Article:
While Britain is saluting New York with various events, the Royal Shakespeare Company is saluting Broadway with a luminous production of a dark Shakespearean comedy. The revival of ''All's Well That Ends Well'' at the Martin Beck Theatre is a feast of late-Edwardian elegance and opulence. A brilliant ensemble performance exploits the comic aspects of the work - from irony and satire to broad farce - and explores its poignancies. At the same time, it untangles the web of deceits and intrigues of a plot whose ends (at least theatrically) justify their means.
The subtle undercurrents of the production staged by Trevor Nunn emerge with the brief, silent prologue. The shadowy figures of a man and a woman meet at center stage for a fleeting waltz and then separate to exit in opposite directions.
Thereafter, Mr. Nunn and his RSC actors move briskly into the tale of enduring and at length requited love. Helena is the gentlewoman of Bertram's mother, the Countess of Rossillion (Margaret Tyzack). When the medical remedies inherited from her late father enable Helena (Harriet Walter) to cure the gravely ill King of France (John Franklyn-Robbins), the King rewards her by allowing the lowly gentlewoman to select a husband from his young attendant lords. Helena chooses Bertram (Philip Franks), who chooses not to be chosen. Forced by an irate King to go through with the nuptials, Bertram heads for the wars, having set what he confidently considers impossible conditions for the consummation of the marriage.
How Helena proceeds to achieve both her connubial rights and her husband's love takes ''All's Well'' from Rossillion and Paris to the environs of Florence, where Bertram is making his military reputation. Working in the Renaissance manner from a tale by Boccaccio, Shakespeare creates a comedy of deceivers undeceived and deceptions unmasked.
As one of the least deserving heroes of Shakespearean comedy, Bertram is deceived by Helena (for his own good) and by the sponging popinjay Parolles (Stephen Moore), whose cowardice is exposed in one of the play's most uproarious low-comedy scenes. Yet in the end, with his scarves and gaudy uniforms replaced by rags, Parolles becomes a pathetic figure. His fate and the venerable Lafeu's (Robert Eddison) ironic tolerance of him express one of the comedy's underlying themes: ''The web of our life is of a mingled yarn, good and ill together. . . .''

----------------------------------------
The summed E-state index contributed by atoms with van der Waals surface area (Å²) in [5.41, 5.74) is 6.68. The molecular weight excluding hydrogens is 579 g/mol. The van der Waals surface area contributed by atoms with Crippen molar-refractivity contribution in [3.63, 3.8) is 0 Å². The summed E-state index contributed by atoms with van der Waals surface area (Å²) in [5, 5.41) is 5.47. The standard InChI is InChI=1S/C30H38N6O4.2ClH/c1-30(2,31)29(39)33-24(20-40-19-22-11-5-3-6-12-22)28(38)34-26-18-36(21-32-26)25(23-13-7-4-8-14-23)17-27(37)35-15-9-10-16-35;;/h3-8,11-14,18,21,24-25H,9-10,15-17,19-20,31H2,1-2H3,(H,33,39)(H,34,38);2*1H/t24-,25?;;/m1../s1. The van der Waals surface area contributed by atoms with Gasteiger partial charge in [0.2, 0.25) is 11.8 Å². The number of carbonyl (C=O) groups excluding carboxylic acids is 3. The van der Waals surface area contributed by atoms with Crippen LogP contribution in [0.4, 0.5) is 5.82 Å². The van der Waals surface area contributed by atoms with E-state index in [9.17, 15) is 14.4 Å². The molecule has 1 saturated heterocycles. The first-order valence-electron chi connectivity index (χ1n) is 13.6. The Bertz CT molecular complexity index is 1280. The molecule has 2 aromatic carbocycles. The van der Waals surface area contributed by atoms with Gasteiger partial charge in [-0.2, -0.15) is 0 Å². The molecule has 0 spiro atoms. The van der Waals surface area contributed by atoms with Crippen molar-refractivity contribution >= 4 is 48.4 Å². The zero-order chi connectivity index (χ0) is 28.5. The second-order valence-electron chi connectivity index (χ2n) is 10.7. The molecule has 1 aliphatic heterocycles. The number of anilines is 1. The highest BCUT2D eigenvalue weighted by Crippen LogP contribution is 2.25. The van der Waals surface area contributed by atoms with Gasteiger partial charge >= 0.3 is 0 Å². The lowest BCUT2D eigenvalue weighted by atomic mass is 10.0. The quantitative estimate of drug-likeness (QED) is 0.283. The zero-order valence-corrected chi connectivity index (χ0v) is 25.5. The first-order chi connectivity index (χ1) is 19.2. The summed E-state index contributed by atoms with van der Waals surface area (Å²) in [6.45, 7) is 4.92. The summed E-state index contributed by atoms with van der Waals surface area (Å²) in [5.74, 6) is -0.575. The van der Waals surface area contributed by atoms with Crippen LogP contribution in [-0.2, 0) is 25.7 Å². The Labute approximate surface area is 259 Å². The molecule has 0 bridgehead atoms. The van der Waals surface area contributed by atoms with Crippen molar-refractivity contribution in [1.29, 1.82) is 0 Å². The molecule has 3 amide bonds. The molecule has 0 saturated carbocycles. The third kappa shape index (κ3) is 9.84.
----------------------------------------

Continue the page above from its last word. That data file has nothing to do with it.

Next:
Mr. Nunn and his associates have set forth the mingling with high artistry. It begins with the visual concept carried out by set designer John Gunter and described by Mr. Nunn (in a New York Times interview) as ''a 19th-century or early 20th-century world, a house from Chekhov's 'Seagull' in the country and a belle epoque exuberance when the action moves to Paris.'' Thus the basic setting , which resembles a large, glass-enclosed pavilion, can be transformed with incidental props and embellishments from courtly interiors to an Italian war front, a Florentine station restaurant, or a street, as the needs dictate.
However improbable the situation, the portrayals are rich and deeply human. Whatever wiles she may employ in the pursuit of her errant spouse, Miss Walter's Helena is first, last, and always moved by love for the resistant bridegroom. And by his very headstrong foolishness, Mr. Frank manages to achieve some credibility in behalf of Bertram. In fact, it is the intensity of feeling throughout the entire production that gives this ''All's Well'' its sense of consistent concern.
The spectator feels it in the loving grace of Miss Tyzack's widowed Countess of Rossillion, in the royal imprimatur of Mr. Franklyn-Robbins's King, and in the delicate ironies of Mr. Eddison's beautifully spoken Lafeu. Deirdra Morris carries off Diana's baffling last-minute explanations with mischievous charm and Geoffrey Hutchings is a resolutely low-comedy Lavache. Among the other members of a notable cast are David Lloyd Meredith (the Countess's steward), Peter Land and Simon Templeman (the Dumaine brothers), and Gillian Webb (Widow Capilet).
''All's Well That Ends Well'' runs for three hours and 20 minutes, but time seldom hangs heavy at the Martin Beck. This is another marvelous evening in the theater from RSC artistic director Nunn, whose Broadway credits include ''Nicholas Nickleby'' and ''Cats.'' According to the program credits the American settings were designed in association with John Kasarda, with costumes by Linda Fisher after original designs by Lindy Hemming and lighting by Beverly Emmons after original designs by Robert Bryan. The lovely score, with its introductory Chopin-esque piano theme, was composed and arranged by Guy Woolfenden. The dances by Geraldine Stephenson grace the occasion and at one point help propel the plot.
Hurrah for the RSC salute.